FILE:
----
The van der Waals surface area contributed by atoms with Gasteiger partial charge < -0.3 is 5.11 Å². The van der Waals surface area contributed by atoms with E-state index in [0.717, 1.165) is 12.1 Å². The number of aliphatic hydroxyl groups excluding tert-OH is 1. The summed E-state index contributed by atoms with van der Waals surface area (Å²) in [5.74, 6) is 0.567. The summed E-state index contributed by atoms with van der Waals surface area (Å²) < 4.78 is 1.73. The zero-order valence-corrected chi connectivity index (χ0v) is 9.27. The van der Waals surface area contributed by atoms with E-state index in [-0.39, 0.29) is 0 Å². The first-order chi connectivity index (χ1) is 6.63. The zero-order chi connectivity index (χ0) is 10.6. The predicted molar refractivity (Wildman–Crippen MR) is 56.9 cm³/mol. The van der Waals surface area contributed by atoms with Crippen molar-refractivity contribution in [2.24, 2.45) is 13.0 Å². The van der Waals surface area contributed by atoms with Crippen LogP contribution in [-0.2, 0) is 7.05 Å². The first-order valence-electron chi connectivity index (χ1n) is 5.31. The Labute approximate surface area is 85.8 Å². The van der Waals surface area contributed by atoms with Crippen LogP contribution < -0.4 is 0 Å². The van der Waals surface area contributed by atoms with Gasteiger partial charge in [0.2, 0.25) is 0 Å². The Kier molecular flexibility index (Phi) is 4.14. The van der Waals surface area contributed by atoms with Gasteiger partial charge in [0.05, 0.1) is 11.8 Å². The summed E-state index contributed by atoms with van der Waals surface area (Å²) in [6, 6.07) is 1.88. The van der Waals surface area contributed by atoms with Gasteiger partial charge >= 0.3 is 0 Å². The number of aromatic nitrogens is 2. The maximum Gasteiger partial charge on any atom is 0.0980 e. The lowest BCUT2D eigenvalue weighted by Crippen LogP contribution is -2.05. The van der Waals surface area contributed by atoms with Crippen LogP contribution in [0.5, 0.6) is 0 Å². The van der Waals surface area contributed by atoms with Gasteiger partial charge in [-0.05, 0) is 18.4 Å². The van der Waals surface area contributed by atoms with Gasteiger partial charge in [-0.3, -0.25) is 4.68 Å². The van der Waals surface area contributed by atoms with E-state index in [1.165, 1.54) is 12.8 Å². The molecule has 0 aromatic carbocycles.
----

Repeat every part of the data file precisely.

The van der Waals surface area contributed by atoms with Gasteiger partial charge < -0.3 is 5.11 Å². The van der Waals surface area contributed by atoms with E-state index in [0.717, 1.165) is 12.1 Å². The number of aliphatic hydroxyl groups excluding tert-OH is 1. The summed E-state index contributed by atoms with van der Waals surface area (Å²) in [5.74, 6) is 0.567. The summed E-state index contributed by atoms with van der Waals surface area (Å²) < 4.78 is 1.73. The zero-order valence-corrected chi connectivity index (χ0v) is 9.27. The van der Waals surface area contributed by atoms with E-state index in [-0.39, 0.29) is 0 Å². The first-order chi connectivity index (χ1) is 6.63. The zero-order chi connectivity index (χ0) is 10.6. The predicted molar refractivity (Wildman–Crippen MR) is 56.9 cm³/mol. The van der Waals surface area contributed by atoms with Crippen molar-refractivity contribution in [2.24, 2.45) is 13.0 Å². The van der Waals surface area contributed by atoms with Crippen LogP contribution in [-0.2, 0) is 7.05 Å². The first-order valence-electron chi connectivity index (χ1n) is 5.31. The Labute approximate surface area is 85.8 Å². The van der Waals surface area contributed by atoms with Crippen LogP contribution < -0.4 is 0 Å². The van der Waals surface area contributed by atoms with Gasteiger partial charge in [0.2, 0.25) is 0 Å². The Kier molecular flexibility index (Phi) is 4.14. The van der Waals surface area contributed by atoms with Gasteiger partial charge in [0.05, 0.1) is 11.8 Å². The summed E-state index contributed by atoms with van der Waals surface area (Å²) in [6, 6.07) is 1.88. The van der Waals surface area contributed by atoms with Gasteiger partial charge >= 0.3 is 0 Å². The number of aromatic nitrogens is 2. The maximum Gasteiger partial charge on any atom is 0.0980 e. The lowest BCUT2D eigenvalue weighted by Crippen LogP contribution is -2.05. The van der Waals surface area contributed by atoms with Crippen LogP contribution in [0.5, 0.6) is 0 Å². The van der Waals surface area contributed by atoms with Gasteiger partial charge in [-0.05, 0) is 18.4 Å². The van der Waals surface area contributed by atoms with Gasteiger partial charge in [-0.3, -0.25) is 4.68 Å². The van der Waals surface area contributed by atoms with E-state index in [1.165, 1.54) is 12.8 Å². The molecule has 0 aromatic carbocycles.